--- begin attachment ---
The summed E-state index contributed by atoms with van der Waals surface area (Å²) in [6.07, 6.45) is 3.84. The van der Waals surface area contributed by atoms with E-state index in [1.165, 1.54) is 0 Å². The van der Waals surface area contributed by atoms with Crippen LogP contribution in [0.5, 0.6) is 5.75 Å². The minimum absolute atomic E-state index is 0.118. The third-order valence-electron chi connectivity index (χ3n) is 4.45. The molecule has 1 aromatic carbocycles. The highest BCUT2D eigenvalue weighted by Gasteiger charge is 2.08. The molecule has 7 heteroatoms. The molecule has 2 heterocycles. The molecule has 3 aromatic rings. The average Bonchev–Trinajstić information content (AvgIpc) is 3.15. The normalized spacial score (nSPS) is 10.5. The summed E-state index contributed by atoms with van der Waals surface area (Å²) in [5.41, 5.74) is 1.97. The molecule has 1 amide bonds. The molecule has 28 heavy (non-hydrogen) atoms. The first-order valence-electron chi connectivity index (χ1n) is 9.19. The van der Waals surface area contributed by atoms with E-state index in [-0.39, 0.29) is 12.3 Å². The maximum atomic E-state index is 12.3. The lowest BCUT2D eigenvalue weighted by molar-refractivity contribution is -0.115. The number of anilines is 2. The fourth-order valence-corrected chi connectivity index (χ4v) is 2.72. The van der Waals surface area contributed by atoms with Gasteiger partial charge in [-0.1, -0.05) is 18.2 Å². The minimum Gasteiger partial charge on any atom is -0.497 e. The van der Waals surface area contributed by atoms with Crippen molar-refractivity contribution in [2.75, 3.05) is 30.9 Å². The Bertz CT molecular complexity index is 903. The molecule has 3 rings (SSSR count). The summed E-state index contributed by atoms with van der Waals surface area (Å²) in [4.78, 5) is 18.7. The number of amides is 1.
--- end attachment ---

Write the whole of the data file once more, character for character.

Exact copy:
The summed E-state index contributed by atoms with van der Waals surface area (Å²) in [6.07, 6.45) is 3.84. The van der Waals surface area contributed by atoms with E-state index in [1.165, 1.54) is 0 Å². The van der Waals surface area contributed by atoms with Crippen LogP contribution in [0.5, 0.6) is 5.75 Å². The minimum absolute atomic E-state index is 0.118. The third-order valence-electron chi connectivity index (χ3n) is 4.45. The molecule has 1 aromatic carbocycles. The highest BCUT2D eigenvalue weighted by Gasteiger charge is 2.08. The molecule has 7 heteroatoms. The molecule has 2 heterocycles. The molecule has 3 aromatic rings. The average Bonchev–Trinajstić information content (AvgIpc) is 3.15. The normalized spacial score (nSPS) is 10.5. The summed E-state index contributed by atoms with van der Waals surface area (Å²) in [5.41, 5.74) is 1.97. The molecule has 1 amide bonds. The molecule has 28 heavy (non-hydrogen) atoms. The first-order valence-electron chi connectivity index (χ1n) is 9.19. The van der Waals surface area contributed by atoms with E-state index in [-0.39, 0.29) is 12.3 Å². The maximum atomic E-state index is 12.3. The lowest BCUT2D eigenvalue weighted by molar-refractivity contribution is -0.115. The number of anilines is 2. The fourth-order valence-corrected chi connectivity index (χ4v) is 2.72. The van der Waals surface area contributed by atoms with Gasteiger partial charge in [-0.1, -0.05) is 18.2 Å². The minimum Gasteiger partial charge on any atom is -0.497 e. The van der Waals surface area contributed by atoms with Crippen molar-refractivity contribution in [2.75, 3.05) is 30.9 Å². The Bertz CT molecular complexity index is 903. The molecule has 3 rings (SSSR count). The summed E-state index contributed by atoms with van der Waals surface area (Å²) in [4.78, 5) is 18.7. The number of amides is 1.